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Well I'm having to eat my own words based on a previous review I wrote for the book A Wilder Rose. That book was a fictionalized account of the relationship between Laura Ingalls Wilder and her daughter Rose. I said in the review that I would love to read the real letters between mother and daughter--but I was bored by the contrived feeling of the fiction. I'm afraid that this reading of the "real" letters was so boring and repetitive I found myself hoping for some action--even if it involved fiction.
Several times in the letters Wilder encourages her daughter to "burn this letter and I will burn all of yours". Apparently Rose destroyed many documents and a great deal of her mother's correspondence near the end of her life. What is left are mundane missives about the weather, drudgery and illness.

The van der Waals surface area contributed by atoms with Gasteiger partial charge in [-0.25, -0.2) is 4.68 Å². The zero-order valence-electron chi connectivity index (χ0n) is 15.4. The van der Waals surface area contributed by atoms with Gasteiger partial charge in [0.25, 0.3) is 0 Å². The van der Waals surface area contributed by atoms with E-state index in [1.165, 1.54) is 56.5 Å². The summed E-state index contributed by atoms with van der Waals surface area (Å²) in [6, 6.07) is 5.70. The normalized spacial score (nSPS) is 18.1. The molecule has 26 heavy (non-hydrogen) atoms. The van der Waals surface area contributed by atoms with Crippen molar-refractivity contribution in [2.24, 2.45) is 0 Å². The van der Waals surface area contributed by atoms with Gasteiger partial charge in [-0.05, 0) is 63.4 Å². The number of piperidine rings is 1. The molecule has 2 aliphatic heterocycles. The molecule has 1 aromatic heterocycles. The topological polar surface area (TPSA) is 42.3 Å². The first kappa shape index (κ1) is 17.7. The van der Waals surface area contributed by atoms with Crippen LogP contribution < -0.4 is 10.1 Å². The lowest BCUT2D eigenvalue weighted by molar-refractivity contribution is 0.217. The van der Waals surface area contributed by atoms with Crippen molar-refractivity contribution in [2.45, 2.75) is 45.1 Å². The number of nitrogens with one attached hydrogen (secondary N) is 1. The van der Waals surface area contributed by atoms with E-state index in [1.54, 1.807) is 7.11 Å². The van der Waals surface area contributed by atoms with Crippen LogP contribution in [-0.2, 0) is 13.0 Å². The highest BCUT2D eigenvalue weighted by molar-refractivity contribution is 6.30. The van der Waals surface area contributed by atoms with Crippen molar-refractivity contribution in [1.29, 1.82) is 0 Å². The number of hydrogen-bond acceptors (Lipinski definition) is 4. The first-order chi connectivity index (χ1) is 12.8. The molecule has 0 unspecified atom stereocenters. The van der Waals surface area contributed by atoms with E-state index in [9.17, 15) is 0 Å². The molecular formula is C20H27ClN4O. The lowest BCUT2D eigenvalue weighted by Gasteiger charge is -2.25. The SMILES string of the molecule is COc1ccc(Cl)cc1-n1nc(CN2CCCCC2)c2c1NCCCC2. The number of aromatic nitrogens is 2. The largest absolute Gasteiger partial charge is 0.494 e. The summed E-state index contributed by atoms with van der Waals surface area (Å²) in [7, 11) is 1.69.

Further, the plot lines and liberties taken in writing the "Little House" series are exposed in the remaining letters. To me, it all feels false and contrived. Comments expressing concern that people might research the books and compare them to the real history and "find the falsehoods" set me on edge. I would prefer thinking of the series as fond memories of pioneer days not character lines--driven by the wishes of fans and prodding from fan letters.
In the end, too much was exposed in this often unkind and catty book. If you are a fan of the "Little House" books you might want to give this a pass and let Wilder's books stand on their own--sparing yourself the back story. Often it's best not to see the wizard for what he really is. Can't recommend.
33 of 40 people found this review helpful
Absolutely loved this. A treasure trove of wonderful facts and insights into her life, works, relationship with Rose and other family member members.
1 of 1 people found this review helpful